Fig. 10. So-called dorsal pancreatitis in patients with pancreas divisum. Tissue of the ventral pancreas did not show any abnormal findings (a), whereas the dorsal pancreas tissue demonstrated marked atrophy or disappearance of acinar cells and inter- and intralobular fibrosis (b). HE stain. X100 (a), X100 (b).

Fig. 10. So-called dorsal pancreatitis in patients with pancreas divisum. Tissue of the ventral pancreas did not show any abnormal findings (a), whereas the dorsal pancreas tissue demonstrated marked atrophy or disappearance of acinar cells and inter- and intralobular fibrosis (b). HE stain. X100 (a), X100 (b).

Branch Duct Fusion of the Ventral and Dorsal Pancreatic Duct

A case of fusion via two so-called inferior branches between the ventral and dorsal pancreatic ducts was studied both macroscopically and immunohistochem-ically, based on the organogenesis of the pancreas [22], as shown in figure 11. Radiologically, branch fusion seemed to be composed of an inferior branch of the ventral pancreatic duct and an inferior branch of the dorsal pancreatic duct. By mapping PP islets in the material obtained by pancreatoduodenectomy, however, the branch was identified as a branch of the dorsal pancreatic duct. Thus, fusion between two inferior branches was not established, but was found to consist of an inferior branch of the dorsal pancreatic duct connected with the ventral pancreatic duct. We therefore challenge the concept of the ansa pancreatica [23].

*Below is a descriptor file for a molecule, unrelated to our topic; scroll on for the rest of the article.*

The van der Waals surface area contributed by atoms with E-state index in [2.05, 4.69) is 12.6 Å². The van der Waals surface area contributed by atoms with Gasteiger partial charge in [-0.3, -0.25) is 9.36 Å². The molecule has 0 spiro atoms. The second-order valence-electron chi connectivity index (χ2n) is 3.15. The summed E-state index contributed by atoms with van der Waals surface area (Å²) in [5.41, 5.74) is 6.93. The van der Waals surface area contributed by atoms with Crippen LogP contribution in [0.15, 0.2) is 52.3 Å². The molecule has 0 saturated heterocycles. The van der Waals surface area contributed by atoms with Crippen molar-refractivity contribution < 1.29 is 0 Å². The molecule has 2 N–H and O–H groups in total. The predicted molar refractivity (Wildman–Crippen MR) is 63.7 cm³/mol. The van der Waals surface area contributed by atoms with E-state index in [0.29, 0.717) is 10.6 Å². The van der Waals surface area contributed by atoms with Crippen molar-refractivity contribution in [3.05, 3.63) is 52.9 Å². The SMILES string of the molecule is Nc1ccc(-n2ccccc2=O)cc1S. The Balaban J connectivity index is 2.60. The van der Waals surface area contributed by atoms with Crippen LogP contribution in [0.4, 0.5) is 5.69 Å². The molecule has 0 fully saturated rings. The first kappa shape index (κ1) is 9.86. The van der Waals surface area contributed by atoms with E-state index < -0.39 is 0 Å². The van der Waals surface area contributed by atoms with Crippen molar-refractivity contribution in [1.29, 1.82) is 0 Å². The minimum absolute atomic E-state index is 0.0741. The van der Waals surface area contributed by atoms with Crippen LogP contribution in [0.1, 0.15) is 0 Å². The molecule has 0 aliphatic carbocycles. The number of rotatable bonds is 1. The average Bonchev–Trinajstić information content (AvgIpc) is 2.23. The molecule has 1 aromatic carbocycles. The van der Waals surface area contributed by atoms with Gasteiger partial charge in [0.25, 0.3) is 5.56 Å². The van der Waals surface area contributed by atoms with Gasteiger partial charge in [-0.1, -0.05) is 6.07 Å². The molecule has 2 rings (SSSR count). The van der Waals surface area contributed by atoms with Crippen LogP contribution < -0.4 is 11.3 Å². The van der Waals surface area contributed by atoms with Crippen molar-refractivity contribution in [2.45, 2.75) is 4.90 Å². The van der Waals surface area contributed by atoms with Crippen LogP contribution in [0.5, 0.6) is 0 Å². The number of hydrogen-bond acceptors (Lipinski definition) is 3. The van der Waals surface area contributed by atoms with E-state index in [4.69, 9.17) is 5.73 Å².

Annular Pancreas

An annular pancreas consists of a collar or ring of pancreatic tissue surrounding the second part of the duodenum and continuing into the head of the pancreas on either side. The gut lumen is usually narrowed.

According to Suda [24], the anomalous phenomenon of annular pancreas can be explained clearly as the result of two fusions between the PP-rich and PP-poor areas (fig. 12). The posterior fusion is considered to be part of the normal developmental process because of the arrangement of the duct system. The fusion of the anterior portion is thought to be anomalous.

Annular pancreatic tissue was thus demonstrated to arise from the ventral primordium, which supports Lecco's theory [25], the most reliable one, that the free end of the ventral anlage is fixed.

Nobukawa et al. [26] describe an annular pancreas originating from paired ventral pancreata, which supported Baldwin's hypothesis [27], and attempted to

Accessory Duct Pancreas

Fig. 11. Branch duct fusion of the ventral and dorsal pancreatic duct. ERCP. a The ventral (VPD) and dorsal (DPD) pancreatic ducts fuse via the 'two inferior branches'. b From the distribution of the PP islets, the branch fusion is shown to consist of a side-to-end fusion between the ventral pancreatic duct and the inferior branch (arrow) of the dorsal pancreatic duct. AP = Accessory papilla; CBD = common bile duct; PV = papilla of Vater. From [22] with permission.

Fig. 11. Branch duct fusion of the ventral and dorsal pancreatic duct. ERCP. a The ventral (VPD) and dorsal (DPD) pancreatic ducts fuse via the 'two inferior branches'. b From the distribution of the PP islets, the branch fusion is shown to consist of a side-to-end fusion between the ventral pancreatic duct and the inferior branch (arrow) of the dorsal pancreatic duct. AP = Accessory papilla; CBD = common bile duct; PV = papilla of Vater. From [22] with permission.